[Illustration: CLOSE TO A THRILLER
Erwin of Pennsylvania Scoring Against Cornell.]
In the old days one official used to handle the entire game. A man would even officiate in a game where his own college was a contestant. This was true in the case of Walter Camp, Tracy Harris, and other heroes of the past. Later the number of officials was increased. Such a list records Wyllys Terry, Alex Moffat, Pa Corbin, Ray Tompkins, S. V. Coffin, Appleton and other men who protected the game in the early stages.
Within my recollection, for many years the two most prominent, as well as most efficient officials, whose names were always coupled, were McClung, Referee, and Dashiell, Umpire. No two better officials ever worked together and there is as much necessity for team work in officiating as there is in playing. Both graduated from Lehigh, and the prominent position that they took in football was a source of great satisfaction to their university.
Officials come and go. These men have had their day, but no two ever contributed better work. The game of Football was safe in their hands.
Paul Dashiell and Walter Camp are the only two survivors of the original Rules Committee.
“As an official, the first big game I umpired was in 1894 between Yale and Princeton, following this with nine consecutive years of umpiring the match,” writes Dashiell. “After Harvard and Yale resumed relations, I umpired their games for six years running. I officiated in practically all the Harvard-Penn’ games and Penn’-Cornell games during those years, as well as many of the minor games, having had practically every Saturday taken each fall during those twelve years, so I saw about all the football there was. When I look back on those years and what they taught me I feel that I’d not be without them for the world. They showed so much human nature, so many hundreds of plucky things, mingled with a lot of mean ones; such a show of manhood under pressure. I learned to know so many wonderful chaps and some of my most valued friendships were formed at those times. I liked the responsibility, too; although I knew that from one game to another I was walking on ice so thin that one bad mistake, however unintended, would break it.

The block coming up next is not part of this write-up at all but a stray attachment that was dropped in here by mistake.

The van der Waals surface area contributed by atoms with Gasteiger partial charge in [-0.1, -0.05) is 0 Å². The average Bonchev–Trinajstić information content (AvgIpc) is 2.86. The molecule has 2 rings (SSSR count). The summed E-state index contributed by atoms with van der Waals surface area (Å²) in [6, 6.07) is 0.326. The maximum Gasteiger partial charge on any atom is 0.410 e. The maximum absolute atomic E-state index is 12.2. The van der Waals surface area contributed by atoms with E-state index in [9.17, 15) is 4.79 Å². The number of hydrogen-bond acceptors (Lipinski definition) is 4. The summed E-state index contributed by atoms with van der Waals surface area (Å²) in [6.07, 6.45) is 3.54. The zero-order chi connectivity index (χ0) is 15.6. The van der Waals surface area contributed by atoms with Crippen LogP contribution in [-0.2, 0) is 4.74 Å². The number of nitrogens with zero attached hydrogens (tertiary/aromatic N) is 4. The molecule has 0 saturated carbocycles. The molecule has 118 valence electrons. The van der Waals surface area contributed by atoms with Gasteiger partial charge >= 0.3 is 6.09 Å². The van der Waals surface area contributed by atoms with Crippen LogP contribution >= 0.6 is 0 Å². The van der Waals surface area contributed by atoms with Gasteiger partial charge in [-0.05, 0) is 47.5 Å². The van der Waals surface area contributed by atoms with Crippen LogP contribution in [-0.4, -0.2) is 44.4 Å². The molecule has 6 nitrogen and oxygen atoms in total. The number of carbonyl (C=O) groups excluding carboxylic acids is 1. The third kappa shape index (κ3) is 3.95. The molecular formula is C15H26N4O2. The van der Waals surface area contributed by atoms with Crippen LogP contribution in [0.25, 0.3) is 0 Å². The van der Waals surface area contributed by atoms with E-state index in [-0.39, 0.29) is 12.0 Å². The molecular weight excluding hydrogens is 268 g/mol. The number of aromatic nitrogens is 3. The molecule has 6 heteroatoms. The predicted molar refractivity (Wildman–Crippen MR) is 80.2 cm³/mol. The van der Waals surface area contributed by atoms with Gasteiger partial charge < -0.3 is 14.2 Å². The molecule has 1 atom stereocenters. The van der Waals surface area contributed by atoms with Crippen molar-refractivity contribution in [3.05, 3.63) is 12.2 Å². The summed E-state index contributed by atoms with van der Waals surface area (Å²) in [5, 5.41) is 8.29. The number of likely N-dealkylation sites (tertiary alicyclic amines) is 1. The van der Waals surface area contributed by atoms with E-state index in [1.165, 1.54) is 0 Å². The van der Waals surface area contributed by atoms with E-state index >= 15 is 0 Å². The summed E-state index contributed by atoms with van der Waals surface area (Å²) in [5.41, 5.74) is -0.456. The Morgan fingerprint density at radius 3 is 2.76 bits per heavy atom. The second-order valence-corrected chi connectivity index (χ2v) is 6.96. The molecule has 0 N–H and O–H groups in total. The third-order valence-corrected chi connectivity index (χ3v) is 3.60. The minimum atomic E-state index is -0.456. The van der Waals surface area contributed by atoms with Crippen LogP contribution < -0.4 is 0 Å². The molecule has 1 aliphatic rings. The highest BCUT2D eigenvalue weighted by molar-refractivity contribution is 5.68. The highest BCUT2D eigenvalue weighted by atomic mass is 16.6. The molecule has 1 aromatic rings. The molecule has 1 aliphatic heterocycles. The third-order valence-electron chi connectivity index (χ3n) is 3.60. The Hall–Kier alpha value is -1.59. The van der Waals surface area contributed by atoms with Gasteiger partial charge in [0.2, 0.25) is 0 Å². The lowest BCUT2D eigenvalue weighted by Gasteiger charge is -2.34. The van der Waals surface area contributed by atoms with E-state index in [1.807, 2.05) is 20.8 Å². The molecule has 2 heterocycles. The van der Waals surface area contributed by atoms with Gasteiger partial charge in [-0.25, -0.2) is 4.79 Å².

“The rules were so incomplete that common sense was needed and, frequently, interpretation was simply by mutual consent. Bitterness of feeling between the big colleges made my duties all the harder. But it was an untold satisfaction when I could feel that I had done well, and as I said, the responsibility had its fascination and, in the main, was a great satisfaction.
“And then came the inevitable, a foul seen only by me, which called for an immediate penalty. This led to scathing criticism and accusations of unfairness by many that did not understand the incident, altogether leaving a sting that will go down with me to my grave in spite of my happy recollections of the game. I had always taken a great pride in the job, and in what the confidence of the big universities from one year to another meant. I knew a little better than anybody else how conscientiously I had tried to be fair and to use sense and judgment, and the end of it all hurt a lot.